REVIEW: Chevy Blazer returns as the 'muscle car of SUVs'

The 2019 Chevrolet Blazer is all-new this year, with an expressive design that seems to turn heads everywhere. 

Angular and confident, it has been revived back into the sport utility spotlight. Bringing the Blazer namesake back into reality, however, wasn’t a simple task – that’s because the old Blazer was a truck-based utility SUV, not a sporty crossover like the new model.

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Inspired by the iconic Camaro muscle car, the new Blazer seems to be much more than just a comeback vehicle – it redefines what crossovers stand for and how far the styling can reach.

Design

With a unique front corner, angled roof, and spoiler, the airflow is directed efficiently over this handsome, futuristic looking vehicle. Inside the front grille are shutters that are controlled by the vehicle to further increase aerodynamic ability at high speeds. A narrow strip of LED lights above the headlights stands out even in the daytime, and the rear tail lights are trendy and attractive.

All in all, the Blazer stands out as the “muscle car” SUV – I received a lot of compliments from bystanders while driving the Blazer around town. The styling is heavily influenced by the Camaro.

REVIEW: Chevy Blazer returns as the 'muscle car of SUVs'_3
The Blazer’s rear taillights are trendy and attractive, adding to the muscle car feel of the SUV. photo supplied

The interior has a max seating of five, and the SUV offers ample cargo volume (with the rear seats folded) at 1,818 litres (64.2 cubic feet). Active noise cancellation provides a quiet cabin environment, and the interior takes direct styling from the Camaro sports coupe. Chevrolet has really thought through the functionality of the Blazer and there are many storage cubbies, bins and hidden nooks to store items. An electronic locking glovebox provides extra security and can be unlocked by entering the passcode on the touchscreen console.

The infotainment system measures 4.2 inches diagonally, although if choosing the RS or Premier trim, it doubles to eight inches. Both Apple CarPlay and Android Auto are compatible, and the myChevrolet mobile app provides a ton of useful features for drivers.

As expected, many safety features are included with the Chevrolet Blazer. A few of the standout features include a Safety Alert Seat – this uses vibration pulses in the driver’s seat to alert the driver about a potential collision instead of an auditory alert. Intellibeam headlamps will intuitively switch between high and low beams when oncoming vehicles are detected. Surround Vision is another feature that uses four separate cameras to assist with parallel parking. There are countless other features.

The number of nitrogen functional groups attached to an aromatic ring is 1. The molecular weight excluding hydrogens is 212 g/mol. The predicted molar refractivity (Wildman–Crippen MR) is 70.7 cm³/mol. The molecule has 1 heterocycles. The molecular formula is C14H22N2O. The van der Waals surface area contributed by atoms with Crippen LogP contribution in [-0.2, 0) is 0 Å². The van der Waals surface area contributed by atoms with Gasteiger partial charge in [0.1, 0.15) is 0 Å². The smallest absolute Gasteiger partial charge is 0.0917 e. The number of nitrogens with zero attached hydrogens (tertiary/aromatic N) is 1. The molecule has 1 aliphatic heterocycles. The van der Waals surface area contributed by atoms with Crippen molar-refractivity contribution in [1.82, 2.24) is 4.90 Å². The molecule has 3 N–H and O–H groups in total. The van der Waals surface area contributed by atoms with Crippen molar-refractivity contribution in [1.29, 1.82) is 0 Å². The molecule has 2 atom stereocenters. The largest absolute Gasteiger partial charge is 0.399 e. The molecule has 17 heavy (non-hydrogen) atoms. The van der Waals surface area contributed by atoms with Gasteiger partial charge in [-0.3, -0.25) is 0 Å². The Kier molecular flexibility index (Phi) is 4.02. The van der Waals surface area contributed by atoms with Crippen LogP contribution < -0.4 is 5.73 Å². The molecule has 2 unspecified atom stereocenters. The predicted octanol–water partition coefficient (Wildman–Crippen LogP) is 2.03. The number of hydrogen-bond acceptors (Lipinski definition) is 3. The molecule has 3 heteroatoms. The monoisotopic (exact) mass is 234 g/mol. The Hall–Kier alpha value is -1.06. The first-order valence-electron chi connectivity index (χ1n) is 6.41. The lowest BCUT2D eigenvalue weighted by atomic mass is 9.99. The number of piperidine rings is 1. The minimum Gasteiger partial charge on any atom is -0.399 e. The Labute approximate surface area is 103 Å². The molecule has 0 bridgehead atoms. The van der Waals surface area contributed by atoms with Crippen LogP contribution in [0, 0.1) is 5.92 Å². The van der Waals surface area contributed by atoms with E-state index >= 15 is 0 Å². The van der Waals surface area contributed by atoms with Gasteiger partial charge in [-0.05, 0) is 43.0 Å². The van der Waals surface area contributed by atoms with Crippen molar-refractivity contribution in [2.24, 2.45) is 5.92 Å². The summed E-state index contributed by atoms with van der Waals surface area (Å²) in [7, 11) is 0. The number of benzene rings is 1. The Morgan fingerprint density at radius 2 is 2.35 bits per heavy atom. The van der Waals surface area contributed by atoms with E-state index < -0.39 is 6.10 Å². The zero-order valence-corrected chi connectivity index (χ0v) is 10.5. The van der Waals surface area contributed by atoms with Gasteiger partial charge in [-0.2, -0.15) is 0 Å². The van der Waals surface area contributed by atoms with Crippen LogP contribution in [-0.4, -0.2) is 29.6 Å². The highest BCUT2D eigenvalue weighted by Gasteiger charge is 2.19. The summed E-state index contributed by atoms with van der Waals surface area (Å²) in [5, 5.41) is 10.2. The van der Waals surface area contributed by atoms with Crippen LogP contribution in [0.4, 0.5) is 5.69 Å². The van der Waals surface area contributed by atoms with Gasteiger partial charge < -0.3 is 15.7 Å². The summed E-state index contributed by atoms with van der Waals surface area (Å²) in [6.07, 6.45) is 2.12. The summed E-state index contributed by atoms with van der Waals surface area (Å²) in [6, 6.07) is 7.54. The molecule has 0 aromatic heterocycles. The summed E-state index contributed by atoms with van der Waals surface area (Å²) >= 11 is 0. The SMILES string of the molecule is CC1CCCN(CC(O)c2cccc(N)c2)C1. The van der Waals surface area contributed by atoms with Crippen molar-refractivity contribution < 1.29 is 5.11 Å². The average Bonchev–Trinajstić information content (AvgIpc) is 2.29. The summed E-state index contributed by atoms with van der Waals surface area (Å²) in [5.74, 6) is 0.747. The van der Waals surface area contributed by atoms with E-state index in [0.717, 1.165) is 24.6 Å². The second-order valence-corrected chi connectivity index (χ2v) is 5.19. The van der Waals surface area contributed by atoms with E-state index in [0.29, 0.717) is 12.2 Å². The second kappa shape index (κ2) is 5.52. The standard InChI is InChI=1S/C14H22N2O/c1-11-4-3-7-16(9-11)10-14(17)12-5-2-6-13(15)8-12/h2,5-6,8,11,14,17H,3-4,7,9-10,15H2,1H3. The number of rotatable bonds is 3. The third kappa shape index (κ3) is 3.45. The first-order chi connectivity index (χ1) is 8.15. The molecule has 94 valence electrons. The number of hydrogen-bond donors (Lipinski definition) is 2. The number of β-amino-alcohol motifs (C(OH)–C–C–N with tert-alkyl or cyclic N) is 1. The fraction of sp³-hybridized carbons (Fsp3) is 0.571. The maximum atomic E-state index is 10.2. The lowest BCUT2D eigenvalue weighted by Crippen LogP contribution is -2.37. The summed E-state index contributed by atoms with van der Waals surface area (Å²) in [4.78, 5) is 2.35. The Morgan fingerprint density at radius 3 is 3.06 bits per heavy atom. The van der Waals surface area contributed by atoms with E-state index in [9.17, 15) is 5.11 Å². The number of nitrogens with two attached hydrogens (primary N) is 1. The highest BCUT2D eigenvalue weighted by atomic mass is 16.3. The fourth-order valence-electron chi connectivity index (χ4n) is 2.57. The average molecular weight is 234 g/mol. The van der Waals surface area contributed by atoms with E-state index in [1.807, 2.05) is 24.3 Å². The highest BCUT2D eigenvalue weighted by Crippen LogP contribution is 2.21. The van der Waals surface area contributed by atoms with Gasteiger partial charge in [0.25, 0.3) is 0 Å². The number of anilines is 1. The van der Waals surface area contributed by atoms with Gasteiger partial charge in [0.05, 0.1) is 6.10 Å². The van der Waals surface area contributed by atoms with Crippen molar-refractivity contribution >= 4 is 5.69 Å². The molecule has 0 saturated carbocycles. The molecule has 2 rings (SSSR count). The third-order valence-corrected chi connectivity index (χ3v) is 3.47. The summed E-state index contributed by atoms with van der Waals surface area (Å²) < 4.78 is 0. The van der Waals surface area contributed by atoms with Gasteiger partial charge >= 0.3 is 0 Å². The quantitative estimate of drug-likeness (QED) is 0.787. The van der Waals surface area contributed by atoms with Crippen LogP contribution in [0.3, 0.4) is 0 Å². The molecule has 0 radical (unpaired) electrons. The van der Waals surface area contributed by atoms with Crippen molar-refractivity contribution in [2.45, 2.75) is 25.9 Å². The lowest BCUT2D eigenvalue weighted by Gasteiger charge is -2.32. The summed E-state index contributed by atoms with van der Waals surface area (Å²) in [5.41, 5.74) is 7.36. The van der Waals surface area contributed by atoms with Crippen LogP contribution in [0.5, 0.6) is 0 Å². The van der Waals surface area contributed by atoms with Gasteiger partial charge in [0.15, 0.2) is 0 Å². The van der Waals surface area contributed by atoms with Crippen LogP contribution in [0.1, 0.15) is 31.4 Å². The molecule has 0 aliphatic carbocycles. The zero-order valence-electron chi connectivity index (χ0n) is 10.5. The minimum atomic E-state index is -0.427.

REVIEW: Chevy Blazer returns as the 'muscle car of SUVs'_2
The interior of the Blazer all looks very fancy and functional, with plenty of hidden bins and storage cubbies, although there is a bit of a plasticky feel to it. photo supplied

While the interior looks fancy and it’s functional, GM products in general come across as a bit plasticky and cheap – especially in comparison to newer Nissan products that have an upscale, European feel inside.

Performance

The 2019 Chevrolet Blazer comes equipped with up to five drive modes available depending on AWD or FWD: Tour, Sport, Off-Road, Snow/Ice and Tow/Haul.

There are two engine options available: a 2.5-litre engine providing 193 horsepower, or a 3.5-litre V-6 engine that provides a heart-stopping 305 h.p.

Fuel consumption for the 2.5-litre engine is 10.8/8.8 litres/100 kilometres for city/highway. For the 3.6-litre engine, fuel economy for FWD is 12.0/9.0 l/100 km, and for AWD it is slightly higher at 12.7/9.5 l/100 km for city and highway.

There are four trim levels for the Chevrolet Blazer: Blazer 2.5, RS, Premier and True North. The base level Blazer 2.5-litre is basic, but the standard features are many.

REVIEW: Chevy Blazer returns as the 'muscle car of SUVs'_1
Shutters inside the front grille of the Blazer adjust on the fly to increase aerodynamic ability at high speeds. photo supplied

The RS trim and Premier trim are very similar, with one being sportier and the other more luxurious. Both come standard with the 3.6-litre V-6 engine and a twin-clutch advanced all-wheel drive. The Blazer RS trim has a custom grille with black mesh and a hexagonal-shaped design. Design accents are a glossy black and red.

The top-level Premier trim comes equipped with a chrome grille, door handles and silver roof rails. Also included with this trim are premium leather seats that are heated and ventilated in the back as well (all trim levels have heated front seats).

True North is another trim option that also has the 3.5-litre V-6 engine, but is more geared to all-season with tinted windows, a programmable power lift gate, FWD or AWD, and trailering equipment and sway control. Towing capability (when equipped), is up to 4,500 pounds (2,041 kilograms).

Regardless of which models you select, the Blazer is surprisingly fun to drive. In comparison to its major competitors such as Toyota Highlander, Nissan Murano or Ford Edge, the Blazer is downright sporty. The cornering ability, sharp handling, and quick response are traits often not seen in SUVs and crossovers. Even the ride is smooth and refined. The Blazer is truly the “Camaro” of the SUV segment.

Summary

Chevrolet has positioned the Blazer in the mid-size crossover market and done so in a smart way. Prices for the Chevrolet Blazer start from $35,100 MSRP up to $48,700. The new Blazer may bring back those people who are tired of driving SUVs that feel too clunky and look clumsy.  The Blazer has proven that utility and sport can truly go hand in hand.

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